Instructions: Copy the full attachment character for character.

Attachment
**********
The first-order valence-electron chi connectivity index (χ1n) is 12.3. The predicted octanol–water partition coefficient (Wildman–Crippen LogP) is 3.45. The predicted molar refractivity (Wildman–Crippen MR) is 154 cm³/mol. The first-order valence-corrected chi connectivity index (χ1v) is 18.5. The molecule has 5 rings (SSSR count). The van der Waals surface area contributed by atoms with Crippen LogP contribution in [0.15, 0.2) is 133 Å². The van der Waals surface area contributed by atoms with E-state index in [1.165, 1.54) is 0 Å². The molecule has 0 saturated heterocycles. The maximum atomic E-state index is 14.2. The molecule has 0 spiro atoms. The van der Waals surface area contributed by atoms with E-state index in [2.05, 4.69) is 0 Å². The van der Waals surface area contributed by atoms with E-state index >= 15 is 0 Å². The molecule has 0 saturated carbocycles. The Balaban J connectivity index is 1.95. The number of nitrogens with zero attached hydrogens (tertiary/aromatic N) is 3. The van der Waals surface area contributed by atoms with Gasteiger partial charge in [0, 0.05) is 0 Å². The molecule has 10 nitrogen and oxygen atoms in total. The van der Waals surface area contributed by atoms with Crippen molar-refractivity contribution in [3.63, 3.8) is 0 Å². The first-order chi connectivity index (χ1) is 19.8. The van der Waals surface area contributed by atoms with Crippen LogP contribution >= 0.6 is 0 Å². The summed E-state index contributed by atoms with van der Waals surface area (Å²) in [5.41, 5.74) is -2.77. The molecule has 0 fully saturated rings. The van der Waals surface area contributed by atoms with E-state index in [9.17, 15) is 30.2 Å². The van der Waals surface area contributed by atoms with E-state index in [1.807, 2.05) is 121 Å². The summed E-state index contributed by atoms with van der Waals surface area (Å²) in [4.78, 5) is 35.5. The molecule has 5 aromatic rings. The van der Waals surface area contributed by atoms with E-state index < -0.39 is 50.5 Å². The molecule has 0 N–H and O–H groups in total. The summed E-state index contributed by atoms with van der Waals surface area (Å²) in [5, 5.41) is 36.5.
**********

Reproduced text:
The first-order valence-electron chi connectivity index (χ1n) is 12.3. The predicted octanol–water partition coefficient (Wildman–Crippen LogP) is 3.45. The predicted molar refractivity (Wildman–Crippen MR) is 154 cm³/mol. The first-order valence-corrected chi connectivity index (χ1v) is 18.5. The molecule has 5 rings (SSSR count). The van der Waals surface area contributed by atoms with Crippen LogP contribution in [0.15, 0.2) is 133 Å². The van der Waals surface area contributed by atoms with E-state index in [1.165, 1.54) is 0 Å². The molecule has 0 saturated heterocycles. The maximum atomic E-state index is 14.2. The molecule has 0 spiro atoms. The van der Waals surface area contributed by atoms with E-state index in [2.05, 4.69) is 0 Å². The van der Waals surface area contributed by atoms with E-state index >= 15 is 0 Å². The molecule has 0 saturated carbocycles. The Balaban J connectivity index is 1.95. The number of nitrogens with zero attached hydrogens (tertiary/aromatic N) is 3. The van der Waals surface area contributed by atoms with Gasteiger partial charge in [0, 0.05) is 0 Å². The molecule has 10 nitrogen and oxygen atoms in total. The van der Waals surface area contributed by atoms with Crippen molar-refractivity contribution in [3.63, 3.8) is 0 Å². The first-order chi connectivity index (χ1) is 19.8. The van der Waals surface area contributed by atoms with Crippen LogP contribution >= 0.6 is 0 Å². The summed E-state index contributed by atoms with van der Waals surface area (Å²) in [5.41, 5.74) is -2.77. The molecule has 0 fully saturated rings. The van der Waals surface area contributed by atoms with E-state index in [9.17, 15) is 30.2 Å². The van der Waals surface area contributed by atoms with E-state index in [1.807, 2.05) is 121 Å². The summed E-state index contributed by atoms with van der Waals surface area (Å²) in [4.78, 5) is 35.5. The molecule has 5 aromatic rings. The van der Waals surface area contributed by atoms with E-state index < -0.39 is 50.5 Å². The molecule has 0 N–H and O–H groups in total. The summed E-state index contributed by atoms with van der Waals surface area (Å²) in [5, 5.41) is 36.5.